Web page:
This research was carried out in the state of Andhra Pradesh (AP),
India. Like other Indian states, AP has agreed to devolve functions and
responsibilities to local bodies. However, analysis of this process
suggests that the decentralisation has been only partial, with most
policies still being set by the state rather than by local governments.
The objective of this paper is to assess whether the government of AP is
giving sufficient priority to investment in children at the state and
the sub-state levels, through both rural and urban local bodies, to
ensure improved outcomes for children. The research therefore sets out
to examine the mechanisms in place within this decentralised structure
to enable greater and better-quality spending on children, with a
particular focus on rural bodies or panchayat raj institutions (PRIs).
PRIs make up the three-tiered elected structure of rural governance
which, as a result of the 73rd Constitutional Amendment in 1994, is
meant to provide new avenues of political participation by including
representatives from different sections of society (backward castes,
Scheduled Castes [SCs], Scheduled Tribes [STs] and women) in
decision-making bodies at the local level.
The initial premise of the present study was that the decentralised
planning process in PRIs, particularly with the inclusion of women as
elected representatives, might encourage greater prioritisation of
children's needs in planning and budgeting decisions at the local
level. However, the research found that this was seldom the case. Even
though the focus was more on rural local bodies, findings were also
drawn from two urban bodies, in order to build a more comprehensive
picture of the visibility of children in budgets and spending.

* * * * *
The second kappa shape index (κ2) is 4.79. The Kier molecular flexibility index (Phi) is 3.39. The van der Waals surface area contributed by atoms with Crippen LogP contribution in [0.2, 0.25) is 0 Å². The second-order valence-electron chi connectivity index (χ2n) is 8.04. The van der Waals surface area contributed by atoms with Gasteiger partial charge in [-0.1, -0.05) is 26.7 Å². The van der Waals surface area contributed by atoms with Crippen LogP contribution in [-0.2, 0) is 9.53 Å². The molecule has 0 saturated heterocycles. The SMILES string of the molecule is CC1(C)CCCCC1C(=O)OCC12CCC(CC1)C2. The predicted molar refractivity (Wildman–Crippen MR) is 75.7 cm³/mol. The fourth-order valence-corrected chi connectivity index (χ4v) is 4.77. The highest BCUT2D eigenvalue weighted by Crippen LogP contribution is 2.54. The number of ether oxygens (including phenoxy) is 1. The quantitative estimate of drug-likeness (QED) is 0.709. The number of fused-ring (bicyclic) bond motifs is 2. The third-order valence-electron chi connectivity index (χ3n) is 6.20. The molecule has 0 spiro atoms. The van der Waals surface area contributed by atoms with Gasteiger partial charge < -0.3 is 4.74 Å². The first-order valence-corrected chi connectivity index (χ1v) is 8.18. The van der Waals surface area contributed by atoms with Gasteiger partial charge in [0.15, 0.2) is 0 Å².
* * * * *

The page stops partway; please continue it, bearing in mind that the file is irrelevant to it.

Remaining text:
In trying to understand how budget outlays can lead to positive outcomes
for child wellbeing, it is essential to understand the mediating factors
that constrain or facilitate service delivery. Therefore, in assessing
resource flows to local bodies, the role and commitment of various
government officers and elected representatives within the PRI structure
in relation to decisions about spending on child-focused services and
improving the implementation of schemes was briefly examined. This will
help in assessing the potential for improving spending on children at
the local level in response to locally identified needs.
This paper is structured as follows: Following the introduction, Section
2 examines the theoretical background underpinning the field research.
Firstly, the rationale for undertaking local level budget analysis is
considered; secondly, some of the realities of decentralisation in AP
are examined; and thirdly, the possible spaces available at the local
level to ensure that children's needs receive adequate attention in
budgets are investigated. Section 3 describes the research methodology
used, while Section 4 explores key findings in the light of the
theoretical background. The last section draws out the conclusions and
some policy recommendations that could help to raise the priority level
accorded to investment in children at the substate level in AP with the
aim of achieving better outcomes for children, particularly for the
Young Lives, University of Oxford, Oxford, UK/UNICEF, 33 pp
Improving child-focused spending in local bodies in Andhra Pradesh. Constraints and Opportunities. UNICEF/Young Lives Social Policy Paper 003